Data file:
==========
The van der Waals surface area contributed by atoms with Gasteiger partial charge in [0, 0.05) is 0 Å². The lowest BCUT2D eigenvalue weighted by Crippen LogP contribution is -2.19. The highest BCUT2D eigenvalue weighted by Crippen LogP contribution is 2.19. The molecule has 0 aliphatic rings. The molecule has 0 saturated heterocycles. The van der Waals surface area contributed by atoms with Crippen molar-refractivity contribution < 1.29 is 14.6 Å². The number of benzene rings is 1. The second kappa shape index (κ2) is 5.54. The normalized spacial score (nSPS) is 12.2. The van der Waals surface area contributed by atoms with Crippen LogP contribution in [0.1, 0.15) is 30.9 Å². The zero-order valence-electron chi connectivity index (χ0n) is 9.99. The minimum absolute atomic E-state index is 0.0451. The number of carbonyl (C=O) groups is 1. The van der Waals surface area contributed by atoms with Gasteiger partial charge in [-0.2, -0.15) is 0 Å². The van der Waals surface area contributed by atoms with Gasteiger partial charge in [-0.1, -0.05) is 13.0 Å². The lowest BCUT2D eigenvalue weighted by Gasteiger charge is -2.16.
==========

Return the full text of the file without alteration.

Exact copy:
The van der Waals surface area contributed by atoms with Gasteiger partial charge in [0, 0.05) is 0 Å². The lowest BCUT2D eigenvalue weighted by Crippen LogP contribution is -2.19. The highest BCUT2D eigenvalue weighted by Crippen LogP contribution is 2.19. The molecule has 0 aliphatic rings. The molecule has 0 saturated heterocycles. The van der Waals surface area contributed by atoms with Crippen molar-refractivity contribution < 1.29 is 14.6 Å². The number of benzene rings is 1. The second kappa shape index (κ2) is 5.54. The normalized spacial score (nSPS) is 12.2. The van der Waals surface area contributed by atoms with Crippen LogP contribution in [0.1, 0.15) is 30.9 Å². The zero-order valence-electron chi connectivity index (χ0n) is 9.99. The minimum absolute atomic E-state index is 0.0451. The number of carbonyl (C=O) groups is 1. The van der Waals surface area contributed by atoms with Gasteiger partial charge in [-0.2, -0.15) is 0 Å². The van der Waals surface area contributed by atoms with Gasteiger partial charge in [-0.1, -0.05) is 13.0 Å². The lowest BCUT2D eigenvalue weighted by Gasteiger charge is -2.16.